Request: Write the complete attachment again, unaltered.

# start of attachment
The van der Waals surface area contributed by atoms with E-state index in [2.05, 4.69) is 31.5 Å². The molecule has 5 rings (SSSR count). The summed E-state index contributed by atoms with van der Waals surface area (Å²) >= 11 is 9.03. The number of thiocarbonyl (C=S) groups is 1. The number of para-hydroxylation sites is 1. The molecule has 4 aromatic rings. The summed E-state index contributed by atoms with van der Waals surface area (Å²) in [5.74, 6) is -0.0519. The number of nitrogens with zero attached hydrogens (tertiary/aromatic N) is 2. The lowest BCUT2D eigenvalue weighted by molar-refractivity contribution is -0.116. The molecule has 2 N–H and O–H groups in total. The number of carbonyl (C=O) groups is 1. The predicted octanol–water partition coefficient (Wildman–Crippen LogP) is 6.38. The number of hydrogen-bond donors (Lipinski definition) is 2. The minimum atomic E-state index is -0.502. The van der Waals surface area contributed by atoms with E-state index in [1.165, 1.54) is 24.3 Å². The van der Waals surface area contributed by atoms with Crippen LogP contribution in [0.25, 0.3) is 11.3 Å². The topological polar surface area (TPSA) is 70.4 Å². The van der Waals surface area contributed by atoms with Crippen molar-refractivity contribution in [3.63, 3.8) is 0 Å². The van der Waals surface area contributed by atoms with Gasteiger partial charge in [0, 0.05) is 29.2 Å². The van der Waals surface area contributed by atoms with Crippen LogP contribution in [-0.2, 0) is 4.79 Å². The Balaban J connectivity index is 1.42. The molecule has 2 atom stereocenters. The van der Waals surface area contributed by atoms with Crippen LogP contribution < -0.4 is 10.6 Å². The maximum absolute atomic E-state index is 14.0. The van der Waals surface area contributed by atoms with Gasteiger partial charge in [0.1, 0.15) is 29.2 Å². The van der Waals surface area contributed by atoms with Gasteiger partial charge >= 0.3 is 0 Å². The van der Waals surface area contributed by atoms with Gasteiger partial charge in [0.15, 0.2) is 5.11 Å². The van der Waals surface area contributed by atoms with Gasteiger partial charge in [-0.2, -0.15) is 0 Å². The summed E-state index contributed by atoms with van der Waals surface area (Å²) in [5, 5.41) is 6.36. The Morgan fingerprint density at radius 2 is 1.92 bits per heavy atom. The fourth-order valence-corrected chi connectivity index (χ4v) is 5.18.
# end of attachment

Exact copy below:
The van der Waals surface area contributed by atoms with E-state index in [2.05, 4.69) is 31.5 Å². The molecule has 5 rings (SSSR count). The summed E-state index contributed by atoms with van der Waals surface area (Å²) >= 11 is 9.03. The number of thiocarbonyl (C=S) groups is 1. The number of para-hydroxylation sites is 1. The molecule has 4 aromatic rings. The summed E-state index contributed by atoms with van der Waals surface area (Å²) in [5.74, 6) is -0.0519. The number of nitrogens with zero attached hydrogens (tertiary/aromatic N) is 2. The lowest BCUT2D eigenvalue weighted by molar-refractivity contribution is -0.116. The molecule has 2 N–H and O–H groups in total. The number of carbonyl (C=O) groups is 1. The predicted octanol–water partition coefficient (Wildman–Crippen LogP) is 6.38. The number of hydrogen-bond donors (Lipinski definition) is 2. The minimum atomic E-state index is -0.502. The van der Waals surface area contributed by atoms with E-state index in [1.165, 1.54) is 24.3 Å². The van der Waals surface area contributed by atoms with Crippen LogP contribution in [0.25, 0.3) is 11.3 Å². The topological polar surface area (TPSA) is 70.4 Å². The van der Waals surface area contributed by atoms with Crippen molar-refractivity contribution in [3.63, 3.8) is 0 Å². The van der Waals surface area contributed by atoms with Gasteiger partial charge in [0, 0.05) is 29.2 Å². The van der Waals surface area contributed by atoms with Crippen LogP contribution in [-0.2, 0) is 4.79 Å². The Balaban J connectivity index is 1.42. The molecule has 2 atom stereocenters. The van der Waals surface area contributed by atoms with Crippen LogP contribution < -0.4 is 10.6 Å². The maximum absolute atomic E-state index is 14.0. The van der Waals surface area contributed by atoms with Gasteiger partial charge in [0.1, 0.15) is 29.2 Å². The van der Waals surface area contributed by atoms with Gasteiger partial charge >= 0.3 is 0 Å². The van der Waals surface area contributed by atoms with Gasteiger partial charge in [0.15, 0.2) is 5.11 Å². The van der Waals surface area contributed by atoms with Gasteiger partial charge in [-0.2, -0.15) is 0 Å². The summed E-state index contributed by atoms with van der Waals surface area (Å²) in [5, 5.41) is 6.36. The Morgan fingerprint density at radius 2 is 1.92 bits per heavy atom. The fourth-order valence-corrected chi connectivity index (χ4v) is 5.18.